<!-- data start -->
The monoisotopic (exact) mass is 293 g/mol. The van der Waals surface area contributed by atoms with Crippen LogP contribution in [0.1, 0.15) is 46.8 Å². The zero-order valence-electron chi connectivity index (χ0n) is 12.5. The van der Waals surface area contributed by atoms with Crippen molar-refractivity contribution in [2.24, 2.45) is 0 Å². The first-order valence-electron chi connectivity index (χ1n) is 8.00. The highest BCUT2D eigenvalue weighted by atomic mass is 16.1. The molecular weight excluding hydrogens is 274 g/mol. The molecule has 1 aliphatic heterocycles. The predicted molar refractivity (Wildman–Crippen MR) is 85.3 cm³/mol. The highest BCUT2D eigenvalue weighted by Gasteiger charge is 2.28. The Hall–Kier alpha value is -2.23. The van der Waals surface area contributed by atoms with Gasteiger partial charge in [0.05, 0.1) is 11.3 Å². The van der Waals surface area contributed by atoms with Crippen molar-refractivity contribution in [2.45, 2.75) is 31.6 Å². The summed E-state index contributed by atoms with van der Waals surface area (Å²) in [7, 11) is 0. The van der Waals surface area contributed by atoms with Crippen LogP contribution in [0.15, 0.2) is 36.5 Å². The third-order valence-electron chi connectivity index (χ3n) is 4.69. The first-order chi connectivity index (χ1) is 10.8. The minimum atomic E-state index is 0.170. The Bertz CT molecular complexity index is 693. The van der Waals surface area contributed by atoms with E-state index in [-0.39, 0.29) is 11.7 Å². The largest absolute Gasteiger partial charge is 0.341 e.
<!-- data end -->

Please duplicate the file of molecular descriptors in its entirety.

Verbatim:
The monoisotopic (exact) mass is 293 g/mol. The van der Waals surface area contributed by atoms with Crippen LogP contribution in [0.1, 0.15) is 46.8 Å². The zero-order valence-electron chi connectivity index (χ0n) is 12.5. The van der Waals surface area contributed by atoms with Crippen molar-refractivity contribution in [2.24, 2.45) is 0 Å². The first-order valence-electron chi connectivity index (χ1n) is 8.00. The highest BCUT2D eigenvalue weighted by atomic mass is 16.1. The molecular weight excluding hydrogens is 274 g/mol. The molecule has 1 aliphatic heterocycles. The predicted molar refractivity (Wildman–Crippen MR) is 85.3 cm³/mol. The highest BCUT2D eigenvalue weighted by Gasteiger charge is 2.28. The Hall–Kier alpha value is -2.23. The van der Waals surface area contributed by atoms with Gasteiger partial charge in [0.05, 0.1) is 11.3 Å². The van der Waals surface area contributed by atoms with Crippen molar-refractivity contribution in [2.45, 2.75) is 31.6 Å². The summed E-state index contributed by atoms with van der Waals surface area (Å²) in [7, 11) is 0. The van der Waals surface area contributed by atoms with Crippen LogP contribution in [0.15, 0.2) is 36.5 Å². The third-order valence-electron chi connectivity index (χ3n) is 4.69. The first-order chi connectivity index (χ1) is 10.8. The minimum atomic E-state index is 0.170. The Bertz CT molecular complexity index is 693. The van der Waals surface area contributed by atoms with E-state index in [-0.39, 0.29) is 11.7 Å². The largest absolute Gasteiger partial charge is 0.341 e.